P.J. O’Rourke: 27 Reasons To Ban July 4
Let’s just drop the chauvinistic holiday says the conservative writer, P.J. O’Rourke. He’s got some good reasons, too. Here are just some of those reasons:
1. The 4th of July has been reactionary, chauvinistic, and out-of-date since 1776.
On July 3, 1776, John Adams wrote to his partner Abigail about the “reaction” of the thirteen American colonies to British rule, saying, “I am apt to believe it will be celebrated by succeeding generations… It ought to be solemnized with pomp and parade, with shows, games, sports, guns, bells, bonfires, and illuminations, from one end of this continent to the other, from this time forward forever more.”
By white males privileged by European descent, social status, income disparity, and lobbying influence in the Continental Congress. What about oppressed people of color, Native Americans, undocumented Hessian immigrants, displaced victims of British subject ethnic cleansing, workers earning less than the income necessary to meet their basic needs under minimum wage laws that didn’t exist yet, and women? Women did not have the vote….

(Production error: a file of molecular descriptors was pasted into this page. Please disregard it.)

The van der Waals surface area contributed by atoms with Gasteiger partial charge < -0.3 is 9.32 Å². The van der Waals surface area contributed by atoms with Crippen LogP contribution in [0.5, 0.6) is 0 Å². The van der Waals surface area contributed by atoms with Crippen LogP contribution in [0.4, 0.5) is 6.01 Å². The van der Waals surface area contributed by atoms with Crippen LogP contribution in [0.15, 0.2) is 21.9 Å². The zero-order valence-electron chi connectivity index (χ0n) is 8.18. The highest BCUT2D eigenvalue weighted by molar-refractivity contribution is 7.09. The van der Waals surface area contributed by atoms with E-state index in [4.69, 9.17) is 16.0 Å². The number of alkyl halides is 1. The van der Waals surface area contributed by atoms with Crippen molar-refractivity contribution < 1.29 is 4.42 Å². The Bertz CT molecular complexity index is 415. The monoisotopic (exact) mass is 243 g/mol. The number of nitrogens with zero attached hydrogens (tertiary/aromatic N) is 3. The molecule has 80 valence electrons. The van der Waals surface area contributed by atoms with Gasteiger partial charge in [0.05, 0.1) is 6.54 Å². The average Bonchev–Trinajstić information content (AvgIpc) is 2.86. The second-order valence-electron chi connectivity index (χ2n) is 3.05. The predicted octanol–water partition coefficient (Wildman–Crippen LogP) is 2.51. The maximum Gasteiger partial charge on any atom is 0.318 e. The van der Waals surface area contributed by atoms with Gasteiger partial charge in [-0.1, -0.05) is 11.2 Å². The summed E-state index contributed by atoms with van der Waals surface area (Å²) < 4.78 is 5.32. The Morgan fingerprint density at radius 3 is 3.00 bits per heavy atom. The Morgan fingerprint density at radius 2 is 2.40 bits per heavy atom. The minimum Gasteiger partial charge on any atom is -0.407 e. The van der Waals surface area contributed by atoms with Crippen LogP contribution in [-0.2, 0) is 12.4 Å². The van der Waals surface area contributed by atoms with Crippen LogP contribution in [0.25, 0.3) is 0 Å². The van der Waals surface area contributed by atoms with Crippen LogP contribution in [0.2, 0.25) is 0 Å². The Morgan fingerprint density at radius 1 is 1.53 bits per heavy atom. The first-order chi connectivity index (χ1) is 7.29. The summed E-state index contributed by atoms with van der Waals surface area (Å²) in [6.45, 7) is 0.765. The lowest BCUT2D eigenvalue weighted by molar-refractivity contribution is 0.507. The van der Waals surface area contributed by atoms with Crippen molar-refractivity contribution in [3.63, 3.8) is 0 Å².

4. “solemnized” “from this time forward forever more”
Religious subtext in the Declaration of Independence. This violates First Amendment guarantees of separation of church and state or would when the Constitution got written.
5&6. “pomp and parade”
Read “elitism” and “militarism.”
America is in urgent need of more stringent gun control laws, as the British discovered at Lexington and Concord. Guns kill almost as many people each year as drug overdoses, and John Adams didn’t even bother to mention inadequate treatment facilities for drug dependence in his letter to Abigail…
16. The 4th of July is customarily marked by charcoal “cook-outs,” which endanger the community.
Burning charcoal generates hydrocarbons, particulate air pollution, wildfires, and carbon footprints…
23. Children must be protected from fireworks injuries.
Fireworks injure 8,700 Americans a year. Fireworks are set off on the 4th of July…
27. And the 4th of July is on the wrong day.
The Continental Congress declared independence from Britain on July 2nd. The 4th was simply when the Continental Congress approved the final wording of its independence declaration. If the 4th of July were the 2nd of July, it would have been on Wednesday this year. We could have taken a couple of days of family leave (which Washington prevents U.S. corporations from being required to provide) on either side of Wednesday and had a whole damn week go to parades, play backyard softball games, fire guns, ring bells, light bonfires, grill cheeseburgers, drink beer, and blow our fingers off with M-80s.